Harpactira Pulchripes Baboon Babies 1in +
Harpactira Pulchripes Baboon Babies 1in +
For a limited time, we are doing a super blowout on this species.
We produced a few sacs here at Urban Tarantulas, captive raised, captive bred, captive produced... so making this species super available to everyone.
They are roughly 3/4 to an inch, super well started, eating well.
The Harpactira pulchripes, or more commonly known as the Golden Blue Leg Baboon is one of the more sought after tarantulas in the hobby.
Just some years ago, babies use to be so rare they would cost $600 for one.
Thankfully, they are more common in the hobby, and affordable nowadays.
Definitely one of my favorite species to raise to adulthood.
They poses super bright blues and orange coloration.
They are a super hardy species, and they are not typically burrowers like some of their cousin baboon/African species.
- Being native to South Africa, they love the heat. Keep them on the warmer side of your room if you want them to mature quicker. They thrive in temperatures in the low 80’s, but do extremely well in the 70’s as well. They are super adaptive to any environment, and it would not be an issue if your temperatures dropped lower.
- Your humidity levels should vary. I find this works well. Spray one side of the container with some water and let it soak through the rest of the substrate once every two weeks or so. Within that time, the substrate should dry-out, and you can repeat that process. You do not need a water dish for this species, as they will most likely web all over and around it.
Other useful information.
Latin/Scientific name: Harpactira pulchripes
Common name: Golden Blue Leg Baboon
Category: Baboon, old world.
Locale: South Africa, Makhanda on the Eastern Cape province of South Africa
Size: Large female legspan can reach 5in across.
Urtication hairs: None at all
Stridulation: They are known to make stridulation noises.
Growth rate: Highly temperature dependent. SUPER fast in the 80° temperatures.
Life expectancy: Females up to 12 years, males 2-3 years.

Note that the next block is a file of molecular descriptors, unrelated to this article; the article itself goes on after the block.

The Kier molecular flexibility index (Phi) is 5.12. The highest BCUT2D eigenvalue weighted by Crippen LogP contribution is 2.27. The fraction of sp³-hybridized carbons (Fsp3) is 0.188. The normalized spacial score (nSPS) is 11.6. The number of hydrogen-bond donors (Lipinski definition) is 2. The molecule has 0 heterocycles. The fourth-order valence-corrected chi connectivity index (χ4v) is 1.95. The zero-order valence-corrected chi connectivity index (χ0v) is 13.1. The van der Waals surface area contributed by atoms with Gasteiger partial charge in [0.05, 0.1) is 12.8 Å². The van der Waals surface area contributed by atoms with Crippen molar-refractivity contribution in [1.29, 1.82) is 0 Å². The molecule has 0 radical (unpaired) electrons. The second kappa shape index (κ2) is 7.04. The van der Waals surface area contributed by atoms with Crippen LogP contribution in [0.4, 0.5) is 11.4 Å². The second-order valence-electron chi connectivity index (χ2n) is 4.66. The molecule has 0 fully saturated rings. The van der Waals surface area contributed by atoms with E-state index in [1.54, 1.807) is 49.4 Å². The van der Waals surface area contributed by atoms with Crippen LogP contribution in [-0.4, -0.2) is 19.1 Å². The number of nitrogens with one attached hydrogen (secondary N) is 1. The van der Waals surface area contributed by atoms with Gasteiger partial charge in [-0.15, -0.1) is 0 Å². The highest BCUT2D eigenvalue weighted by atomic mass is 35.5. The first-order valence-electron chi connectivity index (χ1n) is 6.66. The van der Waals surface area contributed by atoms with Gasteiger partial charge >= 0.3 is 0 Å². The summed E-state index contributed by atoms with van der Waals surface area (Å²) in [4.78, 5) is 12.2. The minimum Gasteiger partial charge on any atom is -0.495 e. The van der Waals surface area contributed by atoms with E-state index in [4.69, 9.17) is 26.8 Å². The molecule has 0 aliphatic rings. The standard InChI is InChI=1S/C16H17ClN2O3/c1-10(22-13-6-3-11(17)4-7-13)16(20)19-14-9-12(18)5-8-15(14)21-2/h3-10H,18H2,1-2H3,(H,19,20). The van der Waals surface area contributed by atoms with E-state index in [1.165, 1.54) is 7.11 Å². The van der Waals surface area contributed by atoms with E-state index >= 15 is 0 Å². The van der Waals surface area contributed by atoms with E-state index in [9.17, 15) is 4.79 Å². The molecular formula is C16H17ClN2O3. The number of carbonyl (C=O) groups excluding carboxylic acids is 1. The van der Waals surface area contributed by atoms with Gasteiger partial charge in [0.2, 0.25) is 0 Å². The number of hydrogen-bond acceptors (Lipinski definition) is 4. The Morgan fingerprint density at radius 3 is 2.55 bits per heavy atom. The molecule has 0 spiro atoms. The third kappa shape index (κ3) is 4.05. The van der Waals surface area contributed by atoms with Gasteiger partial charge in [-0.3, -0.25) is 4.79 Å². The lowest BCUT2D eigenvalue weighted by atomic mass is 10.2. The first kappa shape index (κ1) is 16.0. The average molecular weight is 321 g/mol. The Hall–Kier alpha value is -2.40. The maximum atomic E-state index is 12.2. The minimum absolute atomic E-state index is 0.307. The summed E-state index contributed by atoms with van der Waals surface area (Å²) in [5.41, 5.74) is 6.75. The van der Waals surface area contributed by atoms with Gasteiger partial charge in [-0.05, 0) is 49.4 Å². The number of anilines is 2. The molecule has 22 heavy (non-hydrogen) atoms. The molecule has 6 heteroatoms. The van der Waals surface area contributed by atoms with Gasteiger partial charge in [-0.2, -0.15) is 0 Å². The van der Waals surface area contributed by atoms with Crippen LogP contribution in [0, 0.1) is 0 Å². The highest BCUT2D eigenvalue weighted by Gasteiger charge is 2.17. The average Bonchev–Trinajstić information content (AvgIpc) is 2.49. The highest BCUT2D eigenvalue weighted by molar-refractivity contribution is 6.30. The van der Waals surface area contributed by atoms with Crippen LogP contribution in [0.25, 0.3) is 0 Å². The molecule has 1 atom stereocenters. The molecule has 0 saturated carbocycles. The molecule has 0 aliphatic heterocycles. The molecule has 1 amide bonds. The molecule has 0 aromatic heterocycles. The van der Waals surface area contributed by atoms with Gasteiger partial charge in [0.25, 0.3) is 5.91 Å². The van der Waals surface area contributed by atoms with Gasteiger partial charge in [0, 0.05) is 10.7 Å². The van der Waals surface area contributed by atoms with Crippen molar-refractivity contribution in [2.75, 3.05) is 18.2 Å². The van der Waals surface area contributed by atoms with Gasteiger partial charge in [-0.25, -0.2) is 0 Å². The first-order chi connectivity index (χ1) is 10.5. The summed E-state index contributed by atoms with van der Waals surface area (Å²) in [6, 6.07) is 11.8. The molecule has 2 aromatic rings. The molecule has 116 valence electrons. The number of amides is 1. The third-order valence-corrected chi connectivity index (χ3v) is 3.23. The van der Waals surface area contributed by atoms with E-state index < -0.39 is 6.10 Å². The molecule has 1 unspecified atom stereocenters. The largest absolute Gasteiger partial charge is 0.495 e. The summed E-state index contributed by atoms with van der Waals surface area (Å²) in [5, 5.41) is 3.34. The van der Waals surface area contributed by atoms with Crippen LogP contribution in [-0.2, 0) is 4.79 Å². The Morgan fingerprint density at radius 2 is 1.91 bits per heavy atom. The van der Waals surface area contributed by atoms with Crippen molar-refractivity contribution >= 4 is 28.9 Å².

Recommended experience level: Beginner to intermediate.
Check out Tom’s caresheet for more information.
If you would like to see more Harpactira pulchripes content, check out my Instagram. I update and post quite often.
If you would like to read some reviews from previous customers, check out my Facebook review page.
I charge a standard rate of $50 for shipping tarantulas, and isopods.
I take a loss on shipping, on every package.
There are many costs associated with shipping that are not evident on the surface level:
An insulated box.
The vials that the animals go inside of have to be drilled a certain way.
The preparation of the vials with padding takes labor to make.
So $50 for shipping is actually a bargain.
Packages go out usually Monday/Tuesday and sometimes Wednesday.
I will not ship after Wednesday, because if there are shipping delays, I do not want it to go over the weekend.
Live Arrival Guarantee:
I offer LAG (Live Arrival Guarantee) on every single package that I ship.
Animals usually arrive at your doorstep, or your nearest FedEx hub the following day after I ship. Usually 10am, but that is not always the case.
Sometimes it might take an additional day to arrive, but that is rare.
In the RARE case that the animal/s arrive DOA (dead on arrival), the receiver MUST send photos and video to me within an hour documenting the condition of the said animal.
We will then discuss replacement options if that is the case.
I've been shipping and sending hundreds if not thousands of packages over the last 10 years with an impeccable track record.
Shipping costs on DOA’s are never refundable.
Local Pick Up:
Local pick up in Los Angeles is always available.
If you live close, come pick up the animals.
I can also personally deliver the animals the same/next day if the order is over $200.
Where do you get your enclosures?
For a good quality enclosure, I recommend Herpcult Enclosures
What substrate do you use?
I prefer coco fiber substrate mixed with peat. Usually a 80/20 mixture.
Coco or similar
Sphagnum Peat Moss or similar
What temperature do you keep your tarantulas in?
I have my room set at 80°F, but they will be perfectly fine in temperatures between 69°F-83°F. I prefer using the Govee thermometer.
Are tarantulas venomous?
Yes, all spiders are venomous. However, tarantulas do not possess a medically significant venom. There have been no records of any humans dying due to a tarantula bite.
What happens if I get bit by a tarantula?
On the rare occasion that you get bit by a tarantula, remain calm. Do not run hot water over the wound because it will speed up the spread of the venom. Instead, clean the bite mark with room temperature water and monitor your symptoms. If your pain does not go away, please consult a physician.
What do you feed your tarantulas?
I feed my tarantulas crickets, roaches, mealworms, or superworms. However, crickets are always the easiest and most accessible from pet stores.
Tongs I use are- My favorite option or a less expensive alternative.
How often do you feed your tarantulas?
I feed my tarantulas once a week or bi-weekly.